Ellen Cooper: Perspective
At Studio Incamminati in Philadelphia, we often have the opportunity to meet visiting artists like Ellen Cooper. A few years ago, Ellen gave a portrait demonstration for the Portrait Academy workshop series sponsored by the Portrait Society of America. I spoke with Ellen during that demonstration, and she graciously agreed to share her story and invited me to visit her home studio. In this article, I am happy to give you a window into her approach to portrait painting as told from Ellen’s perspective.
Art and creativity were woven into my childhood. My mother is an artist who painted portraits, mostly of children, in pastel from life. Clients would visit her home studio, and I’d often meet them and see the finished work. The paintings impressed me – they were dynamic and fresh and a part of my mother’s everyday work life. I sat for my mother for a full-length oil portrait when I was six years old. I remember the posing, the smell of paints and turpentine, and the feeling of being singled out for something special. She never gave me lessons, but art and creativity seemed a part of everyday life.
While I learned formal drawing in art school, I did not get the same training in painting. I drifted away from painting and pursued graduate study in scenic theatre design which expanded my visual and conceptual skills. Many years later, while raising children, I found my way back to painting. I took portrait workshops with Daniel Greene who provided foundational information on materials and method. His demonstrations were astounding, and it was a great experience painting from life.
For me, portraits are all about the subject, and getting to know them is critical if my painting is to tell their story. Fortunately, people interest me. When I get a new commission, I’m instantly curious about who the person is, their history, life stories, viewpoints and the role that chance and purpose play in their lives. I like to observe how people appear, the clothes they choose, their body language and how their personalities dictate the way they carry themselves. I spend time getting them comfortable and talking, so I can see clues of their individuality. I ask what’s important to them – even if they are children. I want my portrait to speak to their character and attitudes.
I don’t paint many commissioned portraits entirely from life. I use a combination of life studies and photographs that I personally set up and light. Painting from life is my most effective way to observe and experience my subject in an immediate way. It also forces me to prioritize the visual information. Our conversations stay with me later as I paint the portrait in my studio.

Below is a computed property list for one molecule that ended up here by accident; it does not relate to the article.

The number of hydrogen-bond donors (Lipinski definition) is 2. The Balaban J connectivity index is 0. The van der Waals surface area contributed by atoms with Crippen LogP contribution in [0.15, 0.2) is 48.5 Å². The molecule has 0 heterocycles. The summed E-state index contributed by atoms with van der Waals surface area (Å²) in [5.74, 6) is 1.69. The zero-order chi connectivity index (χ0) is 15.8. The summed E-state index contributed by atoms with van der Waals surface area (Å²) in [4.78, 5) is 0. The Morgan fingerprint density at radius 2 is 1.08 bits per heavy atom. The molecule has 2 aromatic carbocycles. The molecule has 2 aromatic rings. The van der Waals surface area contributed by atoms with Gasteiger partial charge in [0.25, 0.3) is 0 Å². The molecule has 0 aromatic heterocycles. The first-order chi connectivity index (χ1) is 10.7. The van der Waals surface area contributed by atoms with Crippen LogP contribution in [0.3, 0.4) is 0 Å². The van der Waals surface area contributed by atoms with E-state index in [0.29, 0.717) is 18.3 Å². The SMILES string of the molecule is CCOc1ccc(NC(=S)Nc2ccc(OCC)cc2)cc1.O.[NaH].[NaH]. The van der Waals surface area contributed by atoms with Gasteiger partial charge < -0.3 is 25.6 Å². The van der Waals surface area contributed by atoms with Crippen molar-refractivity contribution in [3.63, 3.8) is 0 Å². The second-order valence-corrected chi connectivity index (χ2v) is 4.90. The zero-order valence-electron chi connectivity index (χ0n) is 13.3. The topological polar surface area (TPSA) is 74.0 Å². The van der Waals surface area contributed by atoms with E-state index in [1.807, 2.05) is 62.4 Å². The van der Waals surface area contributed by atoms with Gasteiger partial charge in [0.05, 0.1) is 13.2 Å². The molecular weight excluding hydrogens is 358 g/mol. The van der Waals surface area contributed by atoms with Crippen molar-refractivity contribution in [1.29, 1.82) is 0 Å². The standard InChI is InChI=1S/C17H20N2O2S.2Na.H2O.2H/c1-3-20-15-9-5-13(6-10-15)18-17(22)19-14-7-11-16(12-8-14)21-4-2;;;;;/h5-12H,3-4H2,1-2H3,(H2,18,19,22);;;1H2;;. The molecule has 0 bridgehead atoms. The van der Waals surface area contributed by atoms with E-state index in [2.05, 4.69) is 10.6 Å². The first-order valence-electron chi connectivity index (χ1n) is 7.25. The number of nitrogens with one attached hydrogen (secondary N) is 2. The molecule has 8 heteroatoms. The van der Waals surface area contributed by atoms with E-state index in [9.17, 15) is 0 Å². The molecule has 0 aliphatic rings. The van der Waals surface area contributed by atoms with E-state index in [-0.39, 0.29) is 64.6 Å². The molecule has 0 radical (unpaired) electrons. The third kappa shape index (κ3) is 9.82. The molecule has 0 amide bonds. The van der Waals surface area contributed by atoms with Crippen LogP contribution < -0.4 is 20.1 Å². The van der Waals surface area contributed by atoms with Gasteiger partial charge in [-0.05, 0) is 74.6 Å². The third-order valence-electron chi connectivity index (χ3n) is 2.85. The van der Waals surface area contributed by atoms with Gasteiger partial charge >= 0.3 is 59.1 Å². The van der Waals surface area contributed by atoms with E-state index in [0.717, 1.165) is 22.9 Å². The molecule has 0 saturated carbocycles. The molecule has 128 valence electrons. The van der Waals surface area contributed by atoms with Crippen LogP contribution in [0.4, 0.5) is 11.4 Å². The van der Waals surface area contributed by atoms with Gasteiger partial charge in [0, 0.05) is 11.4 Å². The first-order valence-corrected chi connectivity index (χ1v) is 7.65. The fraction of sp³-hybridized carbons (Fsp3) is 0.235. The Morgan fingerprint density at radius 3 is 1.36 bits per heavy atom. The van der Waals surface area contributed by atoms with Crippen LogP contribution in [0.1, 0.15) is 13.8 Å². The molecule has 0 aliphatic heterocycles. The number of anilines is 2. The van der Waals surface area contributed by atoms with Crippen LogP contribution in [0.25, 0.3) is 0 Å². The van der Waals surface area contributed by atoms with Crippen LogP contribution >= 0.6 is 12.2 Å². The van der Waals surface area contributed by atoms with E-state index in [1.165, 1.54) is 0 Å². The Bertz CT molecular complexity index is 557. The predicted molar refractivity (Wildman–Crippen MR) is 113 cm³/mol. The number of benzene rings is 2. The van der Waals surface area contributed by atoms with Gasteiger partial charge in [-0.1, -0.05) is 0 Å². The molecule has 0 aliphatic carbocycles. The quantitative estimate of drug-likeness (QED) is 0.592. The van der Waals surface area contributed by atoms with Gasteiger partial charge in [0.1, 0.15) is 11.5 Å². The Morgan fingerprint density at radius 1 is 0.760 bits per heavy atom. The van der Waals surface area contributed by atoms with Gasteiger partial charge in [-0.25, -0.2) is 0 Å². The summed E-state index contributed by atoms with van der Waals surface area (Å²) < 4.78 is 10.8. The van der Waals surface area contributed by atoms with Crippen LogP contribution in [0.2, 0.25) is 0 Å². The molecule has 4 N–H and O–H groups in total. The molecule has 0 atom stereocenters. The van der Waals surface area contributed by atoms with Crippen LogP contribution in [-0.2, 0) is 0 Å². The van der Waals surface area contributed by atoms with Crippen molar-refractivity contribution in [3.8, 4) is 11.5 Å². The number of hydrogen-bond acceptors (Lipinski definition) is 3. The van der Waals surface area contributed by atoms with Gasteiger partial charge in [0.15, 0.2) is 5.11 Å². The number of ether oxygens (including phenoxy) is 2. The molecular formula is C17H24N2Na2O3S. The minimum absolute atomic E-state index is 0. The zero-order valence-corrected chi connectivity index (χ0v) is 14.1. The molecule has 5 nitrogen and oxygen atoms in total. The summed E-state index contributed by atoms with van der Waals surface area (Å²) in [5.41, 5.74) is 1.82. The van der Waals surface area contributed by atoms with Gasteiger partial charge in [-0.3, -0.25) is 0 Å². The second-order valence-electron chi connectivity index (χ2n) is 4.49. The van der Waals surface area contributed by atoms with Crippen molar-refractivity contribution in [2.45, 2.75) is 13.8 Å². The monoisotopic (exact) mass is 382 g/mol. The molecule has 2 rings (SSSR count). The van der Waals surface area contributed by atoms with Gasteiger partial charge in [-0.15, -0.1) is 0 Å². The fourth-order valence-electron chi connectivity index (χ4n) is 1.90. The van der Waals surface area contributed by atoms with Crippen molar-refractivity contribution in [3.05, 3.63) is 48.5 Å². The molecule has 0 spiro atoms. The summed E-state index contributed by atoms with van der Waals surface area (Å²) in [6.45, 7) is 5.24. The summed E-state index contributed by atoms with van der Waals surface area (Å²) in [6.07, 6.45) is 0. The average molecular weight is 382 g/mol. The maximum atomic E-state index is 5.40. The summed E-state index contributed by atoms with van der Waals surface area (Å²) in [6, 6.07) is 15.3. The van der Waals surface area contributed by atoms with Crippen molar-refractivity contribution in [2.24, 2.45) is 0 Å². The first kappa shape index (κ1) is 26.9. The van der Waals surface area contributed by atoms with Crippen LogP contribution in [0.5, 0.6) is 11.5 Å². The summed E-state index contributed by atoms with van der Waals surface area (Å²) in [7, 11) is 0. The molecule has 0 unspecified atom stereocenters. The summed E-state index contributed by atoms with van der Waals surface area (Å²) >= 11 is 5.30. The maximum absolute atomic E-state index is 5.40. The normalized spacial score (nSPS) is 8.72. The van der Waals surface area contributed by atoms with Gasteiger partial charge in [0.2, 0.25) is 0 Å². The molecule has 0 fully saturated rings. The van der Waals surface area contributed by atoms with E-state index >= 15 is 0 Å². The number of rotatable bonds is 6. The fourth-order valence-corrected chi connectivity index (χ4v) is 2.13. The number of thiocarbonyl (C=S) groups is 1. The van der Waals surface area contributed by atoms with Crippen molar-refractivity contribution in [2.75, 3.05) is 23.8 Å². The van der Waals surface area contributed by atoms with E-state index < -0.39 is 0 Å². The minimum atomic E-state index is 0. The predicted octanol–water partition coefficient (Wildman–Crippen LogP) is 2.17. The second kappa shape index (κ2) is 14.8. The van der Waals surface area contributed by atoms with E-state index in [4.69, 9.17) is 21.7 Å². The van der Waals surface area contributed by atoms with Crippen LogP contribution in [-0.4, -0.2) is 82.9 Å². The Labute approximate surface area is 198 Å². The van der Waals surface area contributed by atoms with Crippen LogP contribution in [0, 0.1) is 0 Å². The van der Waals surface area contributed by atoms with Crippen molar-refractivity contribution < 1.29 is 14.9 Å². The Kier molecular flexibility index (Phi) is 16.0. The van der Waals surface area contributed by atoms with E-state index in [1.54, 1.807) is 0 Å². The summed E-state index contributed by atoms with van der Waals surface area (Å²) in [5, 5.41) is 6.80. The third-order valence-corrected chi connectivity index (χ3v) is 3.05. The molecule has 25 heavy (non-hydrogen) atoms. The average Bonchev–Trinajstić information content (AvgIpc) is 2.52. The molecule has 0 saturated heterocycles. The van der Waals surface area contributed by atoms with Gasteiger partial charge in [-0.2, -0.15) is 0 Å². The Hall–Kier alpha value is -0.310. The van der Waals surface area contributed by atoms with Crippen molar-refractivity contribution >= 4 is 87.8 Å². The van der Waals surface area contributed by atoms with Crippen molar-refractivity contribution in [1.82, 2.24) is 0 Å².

There are two major aspects to my working process. Firstly, I help clients navigate the portrait commission process and work with the subject during sittings. During sittings, I sometimes do pencil thumbnail sketches in various locations and settings to test out options. I take candid photos of the subject sitting, standing and in various poses.
I also do an alla prima painting of the subject during a sitting. I’ll mostly work on color notes of their skin and hair tones but also on structure and form if I can get to it.
The second is how I work through the actual painting. Back in my studio, I cull through photos to best support the painting I have in mind. I do a small preliminary paint sketch, about 6”x8”, in oil on Mylar (polyester film or plastic sheet) to show the light, color, atmosphere, pose and composition of the proposed portrait. Here’s where I resolve the major issues at a scale where it is very easy to see all the shapes and relationships at once. This sketch is as much for the client as for myself, so we can understand and familiarize ourselves with the components of the painting before I start working in large scale.
Mylar is a ready paint surface, and the paint moves around easily on it. Painterly things happen on this small scale that are so immediate and unintended that I am often excited by the paint sketch itself. I try to bring some of this to my full-sized portrait. The client then needs to approve the sketch, and if changes need to be made, it’s far easier to do this at small scale.
I love the starting phase of paintings. It’s always exciting and revelatory to grasp the basic composition and see how the values relate and the light develops. I initially work in a monotone and sometimes let the grisaille dry before working in color. I then do a thin, loose block-in of the average colors in the light and in the shadow for each area or object. From here I tend to work all over, building more refined color, midtones, lighter planes and reflected light. I build up a few layers to compare and assess the color and value of large areas before working toward detail. I work with a grey hand-held palette, laying out my colors and then mixing a few values by adding white to each.
What a treat it was to talk with Ellen in her studio. Her generosity and sense of ease made me feel at home as she described her working process. I hope you find her story as interesting and insightful as I did.